Over the weekend, the nation was introduced to John Pullinger, the new chairman of the Electoral Commission (EC), in an interview with The Sunday Telegraph.

Two interesting things came out of the piece. First, Pullinger admitted that the EC had been wrong to pursue Darren Grimes over alleged offences in the Brexit referendum. Second, that the EC plans to have an “independent discussion” with the Scottish Parliament about another independence referendum. Pullinger framed this discussion as being something that “helps” Scotland with its “democracy”.

While Pullinger’s apology to Grimes was a start in improving the electoral watchdog, as was his promise the EC must “do better”, it still hasn’t quelled concerns over its future direction. For one, Grimes himself pointed out himself that no one from the watchdog had said sorry personally – and that “all of those unable to understand the law they’re there to protect are still employed by the taxpayer”.

Pullinger’s words on Scotland, too, will merely convince the Government that the EC will continue to meddle in areas outside its remit. The Prime Minister has said he would reject a request for an “irresponsible and reckless” second referendum – yet the EC’s “independent discussion” idea seems to challenge that.

The Government’s cynicism over the EC is already well known. Amanda Milling, co-chair of the Conservative Party, said last year that if the EC fails to change and “do the job it was set up to do then the only option would be to abolish it.” And a week ago, it was revealed that Boris Johnson plans to remove its power to prosecute lawbreaking, in what is surely a small step towards greater action against the EC.

Opponents of Johnson have suggested his dislike of the EC is to do with its investigation into how refurbishments of his Downing Street flat were paid for. In general, any time the Government talks about electoral reform – relating to the EC or otherwise – it is accused of having ulterior motives. The Labour Party, ever desperate for its next insult to hurl at the Conservatives, has said “It is not for any government to dictate the priorities of an independent watchdog”.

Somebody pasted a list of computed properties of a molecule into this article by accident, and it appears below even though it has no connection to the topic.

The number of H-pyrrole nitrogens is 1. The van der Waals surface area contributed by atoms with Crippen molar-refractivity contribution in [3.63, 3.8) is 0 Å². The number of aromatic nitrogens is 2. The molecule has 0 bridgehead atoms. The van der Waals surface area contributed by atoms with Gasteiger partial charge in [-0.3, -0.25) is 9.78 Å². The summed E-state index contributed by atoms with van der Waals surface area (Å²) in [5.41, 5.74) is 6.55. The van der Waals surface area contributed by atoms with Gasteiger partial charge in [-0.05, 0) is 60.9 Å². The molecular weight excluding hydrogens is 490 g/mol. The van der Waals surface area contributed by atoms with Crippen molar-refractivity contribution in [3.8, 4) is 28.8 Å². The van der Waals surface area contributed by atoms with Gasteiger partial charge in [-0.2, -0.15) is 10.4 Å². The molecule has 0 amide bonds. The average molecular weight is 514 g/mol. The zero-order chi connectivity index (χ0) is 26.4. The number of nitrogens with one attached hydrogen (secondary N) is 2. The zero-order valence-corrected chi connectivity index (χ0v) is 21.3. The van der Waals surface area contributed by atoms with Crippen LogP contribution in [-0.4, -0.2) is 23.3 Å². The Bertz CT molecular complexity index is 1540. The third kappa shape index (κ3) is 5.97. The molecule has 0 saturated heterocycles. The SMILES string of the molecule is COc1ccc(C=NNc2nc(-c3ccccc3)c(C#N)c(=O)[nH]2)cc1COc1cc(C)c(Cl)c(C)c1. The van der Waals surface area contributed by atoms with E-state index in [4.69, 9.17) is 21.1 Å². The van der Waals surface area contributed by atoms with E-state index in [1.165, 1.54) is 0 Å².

Yet, as I wrote in April this year, the EC has rarely given a good impression of its “independence” – and thus deserves the scrutiny it now receives. One paper found in 2018 that almost half of the EC board had “made public statements criticising the pro-Brexit campaign or backing calls for the result to be overturned”, and its needless pursuit of Grimes – Pullinger now admits “what happened to him should not have happened” – and other cases have been completely over the top, and perceived as ideologically motivated.

Perhaps one of the ways the EC can “do better” is by tackling some of the every day issues we are seeing in elections. The news has been filled with dreadful stories about the Batley and Spen by-election, in which Kim Leadbeater, the Labour candidate, was chased and heckled; campaigners have been “followed, verbally abused and physically assaulted by a group of young men”; fake Labour leaflets have been distributed; and there have even been arrests (one for possession of an offensive weapon). Are these matters not more pressing for a body concerned with helping democracy?

As former head of the UK Statistics Authority until 2019, Pullinger will no doubt bring an interesting skill set to his role – and he has even acknowledged why people might have felt the organisation has been impartial. But for many people, it is simply too late, given the chaotic history of this Blairite entity. The test – of whether we need this body – has failed, many will think. And so, even with the best of intentions, Pullinger’s words on the Scottish referendum will only push the EC further to the brink.